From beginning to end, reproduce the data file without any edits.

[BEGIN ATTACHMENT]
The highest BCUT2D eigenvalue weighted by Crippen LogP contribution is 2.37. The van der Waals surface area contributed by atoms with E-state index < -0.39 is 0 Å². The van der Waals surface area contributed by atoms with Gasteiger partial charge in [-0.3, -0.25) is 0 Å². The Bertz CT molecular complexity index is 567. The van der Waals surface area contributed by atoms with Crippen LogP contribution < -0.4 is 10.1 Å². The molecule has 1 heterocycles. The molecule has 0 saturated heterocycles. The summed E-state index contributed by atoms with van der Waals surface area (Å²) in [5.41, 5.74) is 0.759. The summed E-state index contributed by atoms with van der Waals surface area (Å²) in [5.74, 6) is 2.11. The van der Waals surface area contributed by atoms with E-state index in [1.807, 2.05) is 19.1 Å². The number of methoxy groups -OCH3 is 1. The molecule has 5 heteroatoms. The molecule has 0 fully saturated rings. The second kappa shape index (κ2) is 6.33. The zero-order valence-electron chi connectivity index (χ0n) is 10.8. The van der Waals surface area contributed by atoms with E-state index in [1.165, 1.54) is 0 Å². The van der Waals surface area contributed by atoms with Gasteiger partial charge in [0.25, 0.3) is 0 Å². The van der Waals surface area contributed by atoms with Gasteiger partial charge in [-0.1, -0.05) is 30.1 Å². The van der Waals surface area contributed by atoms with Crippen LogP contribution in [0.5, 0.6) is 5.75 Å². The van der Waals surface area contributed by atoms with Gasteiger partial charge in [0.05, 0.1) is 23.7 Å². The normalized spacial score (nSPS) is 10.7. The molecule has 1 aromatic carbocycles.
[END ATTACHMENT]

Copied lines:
The highest BCUT2D eigenvalue weighted by Crippen LogP contribution is 2.37. The van der Waals surface area contributed by atoms with E-state index < -0.39 is 0 Å². The van der Waals surface area contributed by atoms with Gasteiger partial charge in [-0.3, -0.25) is 0 Å². The Bertz CT molecular complexity index is 567. The van der Waals surface area contributed by atoms with Crippen LogP contribution < -0.4 is 10.1 Å². The molecule has 1 heterocycles. The molecule has 0 saturated heterocycles. The summed E-state index contributed by atoms with van der Waals surface area (Å²) in [5.41, 5.74) is 0.759. The summed E-state index contributed by atoms with van der Waals surface area (Å²) in [5.74, 6) is 2.11. The van der Waals surface area contributed by atoms with E-state index in [1.807, 2.05) is 19.1 Å². The number of methoxy groups -OCH3 is 1. The molecule has 5 heteroatoms. The molecule has 0 fully saturated rings. The second kappa shape index (κ2) is 6.33. The zero-order valence-electron chi connectivity index (χ0n) is 10.8. The van der Waals surface area contributed by atoms with E-state index in [1.165, 1.54) is 0 Å². The van der Waals surface area contributed by atoms with Gasteiger partial charge in [0.25, 0.3) is 0 Å². The van der Waals surface area contributed by atoms with Gasteiger partial charge in [-0.1, -0.05) is 30.1 Å². The van der Waals surface area contributed by atoms with Crippen LogP contribution in [0.5, 0.6) is 5.75 Å². The van der Waals surface area contributed by atoms with Gasteiger partial charge in [0.05, 0.1) is 23.7 Å². The normalized spacial score (nSPS) is 10.7. The molecule has 1 aromatic carbocycles.